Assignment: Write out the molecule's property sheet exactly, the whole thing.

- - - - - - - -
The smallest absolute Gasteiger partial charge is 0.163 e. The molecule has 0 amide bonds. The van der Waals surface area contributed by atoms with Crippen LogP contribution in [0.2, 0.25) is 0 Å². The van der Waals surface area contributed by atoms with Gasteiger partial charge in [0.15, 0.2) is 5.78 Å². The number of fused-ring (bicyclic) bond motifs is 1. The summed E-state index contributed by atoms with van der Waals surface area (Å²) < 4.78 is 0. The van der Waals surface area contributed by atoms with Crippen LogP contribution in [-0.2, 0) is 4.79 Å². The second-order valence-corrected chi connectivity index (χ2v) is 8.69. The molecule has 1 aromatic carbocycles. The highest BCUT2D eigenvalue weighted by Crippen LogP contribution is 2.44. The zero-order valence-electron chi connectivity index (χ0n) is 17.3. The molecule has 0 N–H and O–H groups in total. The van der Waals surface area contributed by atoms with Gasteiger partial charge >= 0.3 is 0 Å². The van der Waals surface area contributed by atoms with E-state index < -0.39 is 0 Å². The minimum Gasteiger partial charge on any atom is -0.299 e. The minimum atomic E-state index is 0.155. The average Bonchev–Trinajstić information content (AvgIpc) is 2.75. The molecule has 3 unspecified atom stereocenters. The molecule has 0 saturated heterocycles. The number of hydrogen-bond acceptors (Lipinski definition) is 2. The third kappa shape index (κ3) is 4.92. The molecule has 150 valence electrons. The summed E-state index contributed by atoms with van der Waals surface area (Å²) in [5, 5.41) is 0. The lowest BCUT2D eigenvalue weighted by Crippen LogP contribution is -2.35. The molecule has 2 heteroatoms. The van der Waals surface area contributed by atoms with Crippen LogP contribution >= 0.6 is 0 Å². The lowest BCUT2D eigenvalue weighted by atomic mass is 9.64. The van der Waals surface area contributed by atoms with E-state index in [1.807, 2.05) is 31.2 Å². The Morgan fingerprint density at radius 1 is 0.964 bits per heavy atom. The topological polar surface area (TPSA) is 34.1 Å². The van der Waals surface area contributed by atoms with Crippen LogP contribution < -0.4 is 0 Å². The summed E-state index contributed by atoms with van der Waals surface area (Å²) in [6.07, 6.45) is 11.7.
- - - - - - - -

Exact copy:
The smallest absolute Gasteiger partial charge is 0.163 e. The molecule has 0 amide bonds. The van der Waals surface area contributed by atoms with Crippen LogP contribution in [0.2, 0.25) is 0 Å². The van der Waals surface area contributed by atoms with Gasteiger partial charge in [0.15, 0.2) is 5.78 Å². The number of fused-ring (bicyclic) bond motifs is 1. The summed E-state index contributed by atoms with van der Waals surface area (Å²) < 4.78 is 0. The van der Waals surface area contributed by atoms with Crippen LogP contribution in [-0.2, 0) is 4.79 Å². The second-order valence-corrected chi connectivity index (χ2v) is 8.69. The molecule has 1 aromatic carbocycles. The highest BCUT2D eigenvalue weighted by Crippen LogP contribution is 2.44. The zero-order valence-electron chi connectivity index (χ0n) is 17.3. The molecule has 0 N–H and O–H groups in total. The van der Waals surface area contributed by atoms with Gasteiger partial charge >= 0.3 is 0 Å². The van der Waals surface area contributed by atoms with E-state index < -0.39 is 0 Å². The minimum Gasteiger partial charge on any atom is -0.299 e. The minimum atomic E-state index is 0.155. The average Bonchev–Trinajstić information content (AvgIpc) is 2.75. The molecule has 3 unspecified atom stereocenters. The molecule has 0 saturated heterocycles. The number of hydrogen-bond acceptors (Lipinski definition) is 2. The third kappa shape index (κ3) is 4.92. The molecule has 150 valence electrons. The summed E-state index contributed by atoms with van der Waals surface area (Å²) in [5, 5.41) is 0. The lowest BCUT2D eigenvalue weighted by Crippen LogP contribution is -2.35. The molecule has 2 heteroatoms. The van der Waals surface area contributed by atoms with Crippen LogP contribution >= 0.6 is 0 Å². The lowest BCUT2D eigenvalue weighted by atomic mass is 9.64. The van der Waals surface area contributed by atoms with E-state index in [1.807, 2.05) is 31.2 Å². The Morgan fingerprint density at radius 1 is 0.964 bits per heavy atom. The topological polar surface area (TPSA) is 34.1 Å². The van der Waals surface area contributed by atoms with Crippen LogP contribution < -0.4 is 0 Å². The summed E-state index contributed by atoms with van der Waals surface area (Å²) in [6.07, 6.45) is 11.7.